“Restore unto me the joy of thy salvation !” the cry of one who has wandered from the paths of purity and peace, leads us to speak, in such cases, of God withdrawing the light of his countenance. But is it not more strictly true, that, in turning aside from the paths of holiness, we have withdrawn from that? It is he that descends into a pit who leaves the light, not the light that leaves him. So it is with the saint--the deeper he sinks into sin, the darker it grows. God will not smile on his child sinning; and that which would happen to our world, were its sun withdrawn, befalls his unhappy soul; a chilling cold follows on the darkness, and, but for restoring grace, death itself would follow in their train. The heart, that once sang like a bird, is now mute; the beauties of religion are lost to sight; sacraments, prayers, pious services, cease to afford their wonted pleasure; the joys of salvation — that once flowed through his heart, like silver streams among flowery pastures-are congealed into stillness, silence, and death; the soul itself grows benumbed, and is seized with a lethargy that would end in death, did not God send some Nathan to break the spell, and to rouse the sleeper. Then, conscience awakened and alarmed, in what darkness does he find himself ? The sun is down; nor does a single star cheer that deepest night. His mind is tortured with dreadful doubts. He recalls the days of old, but only to fear that he was a hypocrite or a self-deceiver. Where the scriptures speak of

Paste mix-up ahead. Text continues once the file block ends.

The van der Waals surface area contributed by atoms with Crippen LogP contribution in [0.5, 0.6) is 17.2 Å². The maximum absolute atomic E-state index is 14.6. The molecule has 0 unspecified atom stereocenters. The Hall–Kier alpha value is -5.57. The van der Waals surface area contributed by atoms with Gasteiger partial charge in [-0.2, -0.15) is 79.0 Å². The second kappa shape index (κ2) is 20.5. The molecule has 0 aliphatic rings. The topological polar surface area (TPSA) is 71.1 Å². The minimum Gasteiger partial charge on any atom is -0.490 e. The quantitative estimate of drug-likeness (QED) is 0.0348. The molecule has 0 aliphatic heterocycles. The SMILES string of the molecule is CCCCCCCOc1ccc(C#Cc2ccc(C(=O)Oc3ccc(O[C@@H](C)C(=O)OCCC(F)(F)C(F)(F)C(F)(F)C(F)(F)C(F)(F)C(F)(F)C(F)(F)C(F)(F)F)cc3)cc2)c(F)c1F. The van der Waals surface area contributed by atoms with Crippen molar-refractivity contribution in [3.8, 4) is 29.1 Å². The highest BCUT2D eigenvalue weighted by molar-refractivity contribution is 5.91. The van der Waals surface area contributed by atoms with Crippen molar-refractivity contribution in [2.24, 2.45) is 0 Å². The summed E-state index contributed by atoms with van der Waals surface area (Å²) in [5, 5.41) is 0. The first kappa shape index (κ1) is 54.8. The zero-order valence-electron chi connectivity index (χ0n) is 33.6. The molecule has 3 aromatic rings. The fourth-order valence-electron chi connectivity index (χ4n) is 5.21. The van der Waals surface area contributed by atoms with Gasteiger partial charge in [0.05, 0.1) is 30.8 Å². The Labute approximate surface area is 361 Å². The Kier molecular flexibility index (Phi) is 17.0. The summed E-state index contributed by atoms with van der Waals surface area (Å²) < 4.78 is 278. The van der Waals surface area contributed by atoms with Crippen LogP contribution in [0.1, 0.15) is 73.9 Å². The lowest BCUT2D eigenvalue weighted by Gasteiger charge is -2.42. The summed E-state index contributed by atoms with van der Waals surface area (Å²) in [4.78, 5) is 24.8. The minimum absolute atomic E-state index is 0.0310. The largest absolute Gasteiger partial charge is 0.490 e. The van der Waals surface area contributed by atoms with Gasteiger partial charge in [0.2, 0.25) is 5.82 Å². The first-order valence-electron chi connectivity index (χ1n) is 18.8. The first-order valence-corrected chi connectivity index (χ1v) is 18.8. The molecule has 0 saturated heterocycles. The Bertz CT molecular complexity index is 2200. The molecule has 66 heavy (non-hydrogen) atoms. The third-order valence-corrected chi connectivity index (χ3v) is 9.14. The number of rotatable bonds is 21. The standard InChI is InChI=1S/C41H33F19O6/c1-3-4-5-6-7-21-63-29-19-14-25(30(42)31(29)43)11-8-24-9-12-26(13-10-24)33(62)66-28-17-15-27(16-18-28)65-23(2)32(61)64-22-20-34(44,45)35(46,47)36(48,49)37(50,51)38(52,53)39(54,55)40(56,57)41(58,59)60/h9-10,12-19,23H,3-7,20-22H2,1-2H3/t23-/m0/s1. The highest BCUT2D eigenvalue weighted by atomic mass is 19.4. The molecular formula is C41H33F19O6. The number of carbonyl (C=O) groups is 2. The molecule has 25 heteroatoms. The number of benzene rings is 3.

castaways, of the unpardonable sin, of the impossibility of a renewal again unto repentance, he seems to read his doom, written by God's own finger in letters of fire. Nor is the poor penitent backslider saved from utter despair, but by clinging to the hope of mercy through the all-cleansing blood of Jesus. Led by this blessed angel to " the throne of grace," encouraged by this blessed promise, “I will heal their backslidings and love them freely," he throws himself in the dust to cry, “ Hath God forgotten to be gracious ?" “Is his mercy clean gone for ever?"